Regarding low in-vitro gas production MC, FC, OC can be recommended for a fibre enrichment of the diet. Interestingly, PF – which is a common fibre source in human dietetics – caused the highest in-vitro gas production. Furthermore pH dropped significantly after addition of PF – also indicating a much higher fermentation rate. Taking all data into account FC and OC seem to be recommendable to increase fibre intake even in patients with PEI.
Determining the in-vitro gas production is a completely non-invasive method and allows differentiation of the extent of fermentation of different fibre sources. The screening of different foodstuffs under the aspect of minimising gas production is easy to perform and might help to improve patients’ wellbeing.
It seems noteworthy that even the addition of only 1 g of PF as a “fibre source” caused a net gas production of 120 ml of gas in this study. It was previously shown  that fermentation of starch caused very high in-vitro gas production when incubated with ileal chyme of PL-pigs (up to 160 ml / g substrate). As a good nutritional status is crucial for CF patients [21,36] introducing fibre into the diet should be critically proven by a dietetic supervision and not recommended for all patients. Nonetheless, in patients with symptoms of DIOS or abdominal pain due to extensive loading of the colon with faeces the enrichment of diet with a lignocellulose fibre might be helpful to normalise gut function although [16,17] found no association between fibre intake and DIOS or constipation in CF. However, it should be taken into account that diets for CF patients are low in fibre in general according to recommendations and that this fact might mimic effects of fibre in the cohort (as all patients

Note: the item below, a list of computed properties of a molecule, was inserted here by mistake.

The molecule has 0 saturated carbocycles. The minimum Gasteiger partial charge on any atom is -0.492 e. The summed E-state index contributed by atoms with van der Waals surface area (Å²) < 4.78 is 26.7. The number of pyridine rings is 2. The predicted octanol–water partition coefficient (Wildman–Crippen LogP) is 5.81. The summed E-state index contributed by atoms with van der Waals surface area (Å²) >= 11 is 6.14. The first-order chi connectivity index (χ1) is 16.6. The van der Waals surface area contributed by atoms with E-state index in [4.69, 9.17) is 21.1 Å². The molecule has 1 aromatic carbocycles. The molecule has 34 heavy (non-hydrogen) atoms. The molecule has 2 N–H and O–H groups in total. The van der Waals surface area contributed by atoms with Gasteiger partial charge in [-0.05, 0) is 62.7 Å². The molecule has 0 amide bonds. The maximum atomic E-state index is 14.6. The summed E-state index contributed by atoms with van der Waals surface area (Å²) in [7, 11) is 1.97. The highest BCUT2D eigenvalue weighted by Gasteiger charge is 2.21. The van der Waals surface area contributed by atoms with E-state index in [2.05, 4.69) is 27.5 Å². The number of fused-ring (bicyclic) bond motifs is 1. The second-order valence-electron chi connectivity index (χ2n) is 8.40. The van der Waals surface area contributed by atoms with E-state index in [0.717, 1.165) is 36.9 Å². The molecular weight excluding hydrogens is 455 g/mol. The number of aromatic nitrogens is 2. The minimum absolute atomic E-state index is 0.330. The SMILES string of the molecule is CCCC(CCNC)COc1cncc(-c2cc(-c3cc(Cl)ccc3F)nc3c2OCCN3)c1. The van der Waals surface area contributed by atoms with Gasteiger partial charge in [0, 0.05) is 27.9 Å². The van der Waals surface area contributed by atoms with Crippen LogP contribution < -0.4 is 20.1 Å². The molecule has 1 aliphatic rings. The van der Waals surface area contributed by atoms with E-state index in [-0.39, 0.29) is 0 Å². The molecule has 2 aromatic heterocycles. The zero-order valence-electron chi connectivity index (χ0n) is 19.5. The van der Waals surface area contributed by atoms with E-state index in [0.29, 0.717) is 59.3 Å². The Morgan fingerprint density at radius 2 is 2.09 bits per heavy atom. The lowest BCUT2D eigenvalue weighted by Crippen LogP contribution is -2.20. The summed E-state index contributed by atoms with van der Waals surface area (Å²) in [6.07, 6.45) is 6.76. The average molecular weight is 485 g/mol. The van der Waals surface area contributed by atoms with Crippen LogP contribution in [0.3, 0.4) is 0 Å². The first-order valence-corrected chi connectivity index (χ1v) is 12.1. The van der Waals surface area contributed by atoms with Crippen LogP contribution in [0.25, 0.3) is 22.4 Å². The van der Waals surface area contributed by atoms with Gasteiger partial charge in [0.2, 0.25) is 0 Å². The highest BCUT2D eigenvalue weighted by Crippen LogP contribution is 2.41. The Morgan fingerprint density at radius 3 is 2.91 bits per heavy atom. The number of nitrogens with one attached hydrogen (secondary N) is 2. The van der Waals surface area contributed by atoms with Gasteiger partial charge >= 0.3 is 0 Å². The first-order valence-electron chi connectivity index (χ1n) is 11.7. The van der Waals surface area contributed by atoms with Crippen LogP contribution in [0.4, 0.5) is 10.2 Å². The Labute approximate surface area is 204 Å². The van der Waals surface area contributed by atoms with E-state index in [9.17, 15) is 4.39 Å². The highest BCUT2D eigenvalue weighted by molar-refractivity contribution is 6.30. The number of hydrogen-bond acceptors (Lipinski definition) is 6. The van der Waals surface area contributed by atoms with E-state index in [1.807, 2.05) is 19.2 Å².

have a low fibre supply). Proesmans M De Boeck K  stated a lower fibre uptake in patients with DIOS, indicating that an increased fibre supply might be feasible. More precise characterisation of fibre seems to be crucial to optimise fibre supply in CF and PEI patients. Although fermentable fibre is of benefit for healthy people, in patients with maldigestion and SIBO the use of non-fermentable fibre seems to be more beneficial. Looking forward it seems necessary to do more experimental and clinical work to estimate the practical consequences of an enrichment of the diet with fibre. Aspects like effects on satiety, passage rate, water binding capacity as well as intestinal microflora should be taken into account. The use of in-vitro tests to quantify gas production might be a valuable measure to screen different fibre sources and to exclude those fibre sources that might have negative side effects like excessive gas production.
The use of a highly concentrated fibre source (lignocellulose) might reduce the negative side effects of fibre sources usually used while promoting passage rate and reducing the risk of DIOS. These fibre sources are neutral in flavour and taste and can be easily added to drinks or food.